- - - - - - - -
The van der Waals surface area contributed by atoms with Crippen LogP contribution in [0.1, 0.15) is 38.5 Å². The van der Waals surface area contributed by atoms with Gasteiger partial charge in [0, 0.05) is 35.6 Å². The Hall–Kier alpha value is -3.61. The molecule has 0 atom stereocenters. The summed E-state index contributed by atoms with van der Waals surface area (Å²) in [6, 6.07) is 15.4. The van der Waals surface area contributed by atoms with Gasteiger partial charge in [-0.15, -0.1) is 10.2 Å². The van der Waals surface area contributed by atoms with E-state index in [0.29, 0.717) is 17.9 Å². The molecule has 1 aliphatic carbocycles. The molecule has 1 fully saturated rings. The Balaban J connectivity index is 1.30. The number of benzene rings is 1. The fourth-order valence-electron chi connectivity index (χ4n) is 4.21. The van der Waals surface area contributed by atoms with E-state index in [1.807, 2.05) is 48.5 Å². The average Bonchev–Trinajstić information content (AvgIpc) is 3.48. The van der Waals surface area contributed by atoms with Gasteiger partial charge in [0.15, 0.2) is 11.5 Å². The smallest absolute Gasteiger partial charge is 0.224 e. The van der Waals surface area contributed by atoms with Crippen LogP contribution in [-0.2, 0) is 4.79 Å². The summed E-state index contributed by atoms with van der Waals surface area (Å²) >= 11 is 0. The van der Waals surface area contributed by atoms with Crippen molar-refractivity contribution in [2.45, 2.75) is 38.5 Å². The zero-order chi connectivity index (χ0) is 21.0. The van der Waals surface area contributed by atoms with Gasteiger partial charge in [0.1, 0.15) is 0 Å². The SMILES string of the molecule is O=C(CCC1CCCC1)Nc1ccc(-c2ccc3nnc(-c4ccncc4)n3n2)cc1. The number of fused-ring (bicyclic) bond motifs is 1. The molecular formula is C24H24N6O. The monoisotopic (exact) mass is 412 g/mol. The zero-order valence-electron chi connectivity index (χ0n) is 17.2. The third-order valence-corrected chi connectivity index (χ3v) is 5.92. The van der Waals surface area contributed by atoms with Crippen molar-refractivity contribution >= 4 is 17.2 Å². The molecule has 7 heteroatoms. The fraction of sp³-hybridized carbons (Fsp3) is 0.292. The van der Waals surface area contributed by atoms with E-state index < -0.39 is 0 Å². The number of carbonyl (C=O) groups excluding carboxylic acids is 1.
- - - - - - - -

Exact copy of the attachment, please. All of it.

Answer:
The van der Waals surface area contributed by atoms with Crippen LogP contribution in [0.1, 0.15) is 38.5 Å². The van der Waals surface area contributed by atoms with Gasteiger partial charge in [0, 0.05) is 35.6 Å². The Hall–Kier alpha value is -3.61. The molecule has 0 atom stereocenters. The summed E-state index contributed by atoms with van der Waals surface area (Å²) in [6, 6.07) is 15.4. The van der Waals surface area contributed by atoms with Gasteiger partial charge in [-0.15, -0.1) is 10.2 Å². The van der Waals surface area contributed by atoms with E-state index in [0.29, 0.717) is 17.9 Å². The molecule has 1 aliphatic carbocycles. The molecule has 1 fully saturated rings. The Balaban J connectivity index is 1.30. The number of benzene rings is 1. The fourth-order valence-electron chi connectivity index (χ4n) is 4.21. The van der Waals surface area contributed by atoms with E-state index in [1.807, 2.05) is 48.5 Å². The average Bonchev–Trinajstić information content (AvgIpc) is 3.48. The van der Waals surface area contributed by atoms with Gasteiger partial charge in [0.15, 0.2) is 11.5 Å². The smallest absolute Gasteiger partial charge is 0.224 e. The van der Waals surface area contributed by atoms with Crippen LogP contribution in [-0.2, 0) is 4.79 Å². The summed E-state index contributed by atoms with van der Waals surface area (Å²) >= 11 is 0. The van der Waals surface area contributed by atoms with Crippen molar-refractivity contribution in [2.45, 2.75) is 38.5 Å². The zero-order chi connectivity index (χ0) is 21.0. The van der Waals surface area contributed by atoms with Gasteiger partial charge in [0.1, 0.15) is 0 Å². The SMILES string of the molecule is O=C(CCC1CCCC1)Nc1ccc(-c2ccc3nnc(-c4ccncc4)n3n2)cc1. The number of fused-ring (bicyclic) bond motifs is 1. The molecular formula is C24H24N6O. The monoisotopic (exact) mass is 412 g/mol. The zero-order valence-electron chi connectivity index (χ0n) is 17.2. The third-order valence-corrected chi connectivity index (χ3v) is 5.92. The van der Waals surface area contributed by atoms with Crippen molar-refractivity contribution >= 4 is 17.2 Å². The molecule has 7 heteroatoms. The fraction of sp³-hybridized carbons (Fsp3) is 0.292. The van der Waals surface area contributed by atoms with E-state index < -0.39 is 0 Å². The number of carbonyl (C=O) groups excluding carboxylic acids is 1.